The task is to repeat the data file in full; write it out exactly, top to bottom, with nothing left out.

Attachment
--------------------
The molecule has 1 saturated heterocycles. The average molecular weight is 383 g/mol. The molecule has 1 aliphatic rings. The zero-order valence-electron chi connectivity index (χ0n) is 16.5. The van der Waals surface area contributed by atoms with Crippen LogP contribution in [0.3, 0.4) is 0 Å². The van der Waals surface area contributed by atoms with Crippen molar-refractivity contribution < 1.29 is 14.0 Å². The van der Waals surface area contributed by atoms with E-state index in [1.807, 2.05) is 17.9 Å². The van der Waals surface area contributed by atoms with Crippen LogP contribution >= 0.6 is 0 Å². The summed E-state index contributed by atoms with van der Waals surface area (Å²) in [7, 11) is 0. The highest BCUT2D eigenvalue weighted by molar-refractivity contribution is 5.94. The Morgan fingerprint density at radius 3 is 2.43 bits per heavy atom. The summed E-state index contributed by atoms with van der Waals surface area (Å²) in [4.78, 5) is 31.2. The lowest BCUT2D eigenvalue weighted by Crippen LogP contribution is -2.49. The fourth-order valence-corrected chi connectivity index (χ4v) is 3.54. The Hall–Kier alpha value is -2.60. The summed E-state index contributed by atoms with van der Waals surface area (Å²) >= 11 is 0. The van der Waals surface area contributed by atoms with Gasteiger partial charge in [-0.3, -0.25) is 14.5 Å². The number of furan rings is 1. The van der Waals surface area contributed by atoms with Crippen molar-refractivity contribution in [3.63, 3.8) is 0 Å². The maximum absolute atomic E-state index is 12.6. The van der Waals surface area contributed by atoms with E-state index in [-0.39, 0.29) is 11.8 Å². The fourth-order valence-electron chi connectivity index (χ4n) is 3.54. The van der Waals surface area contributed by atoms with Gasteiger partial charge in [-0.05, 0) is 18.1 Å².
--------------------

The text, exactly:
The molecule has 1 saturated heterocycles. The average molecular weight is 383 g/mol. The molecule has 1 aliphatic rings. The zero-order valence-electron chi connectivity index (χ0n) is 16.5. The van der Waals surface area contributed by atoms with Crippen LogP contribution in [0.3, 0.4) is 0 Å². The van der Waals surface area contributed by atoms with Crippen molar-refractivity contribution < 1.29 is 14.0 Å². The van der Waals surface area contributed by atoms with E-state index in [1.807, 2.05) is 17.9 Å². The van der Waals surface area contributed by atoms with Crippen LogP contribution >= 0.6 is 0 Å². The summed E-state index contributed by atoms with van der Waals surface area (Å²) in [7, 11) is 0. The highest BCUT2D eigenvalue weighted by molar-refractivity contribution is 5.94. The Morgan fingerprint density at radius 3 is 2.43 bits per heavy atom. The summed E-state index contributed by atoms with van der Waals surface area (Å²) in [4.78, 5) is 31.2. The lowest BCUT2D eigenvalue weighted by Crippen LogP contribution is -2.49. The fourth-order valence-corrected chi connectivity index (χ4v) is 3.54. The Hall–Kier alpha value is -2.60. The summed E-state index contributed by atoms with van der Waals surface area (Å²) >= 11 is 0. The van der Waals surface area contributed by atoms with Gasteiger partial charge in [-0.3, -0.25) is 14.5 Å². The number of furan rings is 1. The van der Waals surface area contributed by atoms with Crippen molar-refractivity contribution in [3.63, 3.8) is 0 Å². The maximum absolute atomic E-state index is 12.6. The van der Waals surface area contributed by atoms with E-state index in [-0.39, 0.29) is 11.8 Å². The fourth-order valence-electron chi connectivity index (χ4n) is 3.54. The van der Waals surface area contributed by atoms with Gasteiger partial charge in [-0.05, 0) is 18.1 Å².